I didn’t start it for commercial purposes, at first. I was just doing it in the house; I would get songs and mix them together. But, in time, my friends got to know that I was good at it and they kept encouraging me. That was when I decided to get bigger equipment and turned it into a business.

So your parents didn’t mind when you finally turned it into a business?
No, they didn’t mind.

At what point did you decide to leave disc jockeying for music?
Some friends of mine formed a group called Xzist. At the time, I was still a DJ. I would always DJ for them back then whenever they had small shows around. With time, I started listening to songs and I started miming songs as well. They felt I should join the group. I joined the group and that made me the fourth member of the group.

You guys eventually broke up?
Yes. You know, musical groups in Nigeria hardly last. One person may be having one problem or the other and another person would be having a different problem. As a result, in 2004 I decided to go solo. I started doing my own thing.

Was that when you released O4Kasibe?
No. That was not my first single. My first single was title Orin.

But it was not successful.
No, it wasn’t. Remember that I just started then. I didn’t know anybody in the industry. I just did it on my own. By 2005, I came out with Same Ni, which was successful. In terms of profits, it wasn’t really successful. But it brought me popularity. If you mention DJ Zeez today, people would relate me with the guy that did Same Ni. The song was nominated for Channel O Music award in 2007.
The song made me popular, but it didn’t get me the money I wanted.

Finally you came out with O4kasibe.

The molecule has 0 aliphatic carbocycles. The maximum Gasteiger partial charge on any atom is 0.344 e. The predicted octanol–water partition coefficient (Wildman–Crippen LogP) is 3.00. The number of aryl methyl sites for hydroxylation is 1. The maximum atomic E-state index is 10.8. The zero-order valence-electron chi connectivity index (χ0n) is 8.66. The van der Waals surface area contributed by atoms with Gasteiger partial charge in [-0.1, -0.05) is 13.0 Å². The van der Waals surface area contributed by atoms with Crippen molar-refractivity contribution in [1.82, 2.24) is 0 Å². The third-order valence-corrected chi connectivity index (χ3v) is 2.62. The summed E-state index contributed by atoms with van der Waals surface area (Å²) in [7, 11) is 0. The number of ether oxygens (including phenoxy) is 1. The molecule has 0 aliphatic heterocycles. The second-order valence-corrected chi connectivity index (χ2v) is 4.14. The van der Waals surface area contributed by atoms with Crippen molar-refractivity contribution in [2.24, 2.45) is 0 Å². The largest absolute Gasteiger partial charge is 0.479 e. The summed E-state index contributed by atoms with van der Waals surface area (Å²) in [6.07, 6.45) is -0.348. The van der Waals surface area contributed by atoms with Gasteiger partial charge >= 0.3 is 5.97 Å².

Yes. That was towards the end of last year. I released it as a single. But the album dropped early this year.

What is O4kasibe?
It is a slang that was common among my neighbourhood pals in Bariga in those days. They used it to show respect to the people they honoured. They use the slang when they want to hail the person. The concept is that the ‘4’ in the word represents the four cardinal points- north, east, west and south. When you say O4kasibe, it means that you are making a positive impact on people globally, not just where you are.

But some people say the song literally means, ‘You have lost your head’
That is the controversy around the song. But it is the artiste that should say what he means in his song and defend that meaning. But I don’t think it is a good idea for me to come up and decide that the song I want to do for my fans is to start cursing them.

Those who understand the actual meaning of the song like it so much and you see them go crazy when it is playing. The meaning of the song is affecting it and that is why it is felt everywhere. We get all sorts of calls from different parts of the world. You can ask my manager, Tunde. They keep inviting us for shows and events.

We learnt the song was banned by Nigeria Broadcasting Commission?
That is a big lie. I even heard the song on two different radio stations when I was coming now. I believe if you ban a song on air, no radio or TV station plays it. It is just a rumour. I believe people are saying this because they are yet to understand the real meaning of O4kasibe.

What would you call yourself, a disc jockey or a musician?
Right now, I am just a music producer. I am also a writer and a performing artiste. I have left the disc jockey aspect because it requires daily practice. You get called up for shows and events in different towns. Then again, I am being called to perform in another town as a musician and all that. I simply had to reduce stress by just sticking to production and singing alone.

So I can say I am a producer right now. I have produced several songs like Party Rider by 9ice. Recently, I am working on a couple of songs in Weird MC’s forthcoming album.

Is it true that O4kasibe fetched you a Cadillac?
That is true. It was courtesy of the record label, Edlyne Records. It is a foreign record label owned by a Nigerian. He heard my song over the internet. That was even before O4kasibe was formally released. We started communicating even before we met for the first time. It was just recently that we met each other. He had bought the car for me before we met
At first, he thought we were just Nigerian scammers that put songs on the internet. By the time he felt the impact of the song, he was tripped.

Your profile is rising and you are being linked with many scandals.